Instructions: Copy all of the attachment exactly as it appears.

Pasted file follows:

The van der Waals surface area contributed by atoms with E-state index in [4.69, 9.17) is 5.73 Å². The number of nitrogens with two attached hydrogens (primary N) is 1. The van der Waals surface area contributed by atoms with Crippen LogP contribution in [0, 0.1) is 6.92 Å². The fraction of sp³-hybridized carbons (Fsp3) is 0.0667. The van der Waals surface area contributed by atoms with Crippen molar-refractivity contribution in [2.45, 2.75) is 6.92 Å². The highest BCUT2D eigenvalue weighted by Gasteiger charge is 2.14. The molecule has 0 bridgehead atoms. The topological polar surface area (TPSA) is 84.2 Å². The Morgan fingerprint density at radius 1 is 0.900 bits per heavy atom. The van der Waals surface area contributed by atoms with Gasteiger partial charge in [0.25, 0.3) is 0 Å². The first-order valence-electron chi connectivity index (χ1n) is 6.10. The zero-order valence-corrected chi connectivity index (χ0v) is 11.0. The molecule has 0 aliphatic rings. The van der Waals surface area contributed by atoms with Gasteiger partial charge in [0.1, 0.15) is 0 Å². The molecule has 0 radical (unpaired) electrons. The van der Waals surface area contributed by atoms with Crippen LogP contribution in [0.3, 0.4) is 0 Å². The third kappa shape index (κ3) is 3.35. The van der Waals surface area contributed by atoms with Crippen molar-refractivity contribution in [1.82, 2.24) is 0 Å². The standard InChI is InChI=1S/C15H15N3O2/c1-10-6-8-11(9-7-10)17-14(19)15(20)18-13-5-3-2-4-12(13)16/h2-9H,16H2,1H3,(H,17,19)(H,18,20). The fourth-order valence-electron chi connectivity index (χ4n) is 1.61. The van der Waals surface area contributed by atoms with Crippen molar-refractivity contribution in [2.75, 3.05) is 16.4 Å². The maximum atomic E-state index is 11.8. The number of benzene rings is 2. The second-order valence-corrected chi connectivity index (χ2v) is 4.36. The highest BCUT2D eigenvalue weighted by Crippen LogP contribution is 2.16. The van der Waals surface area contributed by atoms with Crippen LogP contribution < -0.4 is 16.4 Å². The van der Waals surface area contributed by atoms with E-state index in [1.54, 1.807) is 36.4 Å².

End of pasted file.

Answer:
The van der Waals surface area contributed by atoms with E-state index in [4.69, 9.17) is 5.73 Å². The number of nitrogens with two attached hydrogens (primary N) is 1. The van der Waals surface area contributed by atoms with Crippen LogP contribution in [0, 0.1) is 6.92 Å². The fraction of sp³-hybridized carbons (Fsp3) is 0.0667. The van der Waals surface area contributed by atoms with Crippen molar-refractivity contribution in [2.45, 2.75) is 6.92 Å². The highest BCUT2D eigenvalue weighted by Gasteiger charge is 2.14. The molecule has 0 bridgehead atoms. The topological polar surface area (TPSA) is 84.2 Å². The Morgan fingerprint density at radius 1 is 0.900 bits per heavy atom. The van der Waals surface area contributed by atoms with Gasteiger partial charge in [0.25, 0.3) is 0 Å². The first-order valence-electron chi connectivity index (χ1n) is 6.10. The zero-order valence-corrected chi connectivity index (χ0v) is 11.0. The molecule has 0 aliphatic rings. The van der Waals surface area contributed by atoms with Gasteiger partial charge in [0.1, 0.15) is 0 Å². The molecule has 0 radical (unpaired) electrons. The van der Waals surface area contributed by atoms with Crippen LogP contribution in [0.3, 0.4) is 0 Å². The third kappa shape index (κ3) is 3.35. The van der Waals surface area contributed by atoms with Crippen molar-refractivity contribution in [1.82, 2.24) is 0 Å². The standard InChI is InChI=1S/C15H15N3O2/c1-10-6-8-11(9-7-10)17-14(19)15(20)18-13-5-3-2-4-12(13)16/h2-9H,16H2,1H3,(H,17,19)(H,18,20). The fourth-order valence-electron chi connectivity index (χ4n) is 1.61. The van der Waals surface area contributed by atoms with Crippen molar-refractivity contribution in [2.75, 3.05) is 16.4 Å². The maximum atomic E-state index is 11.8. The number of benzene rings is 2. The second-order valence-corrected chi connectivity index (χ2v) is 4.36. The highest BCUT2D eigenvalue weighted by Crippen LogP contribution is 2.16. The van der Waals surface area contributed by atoms with Crippen LogP contribution < -0.4 is 16.4 Å². The van der Waals surface area contributed by atoms with E-state index in [1.54, 1.807) is 36.4 Å².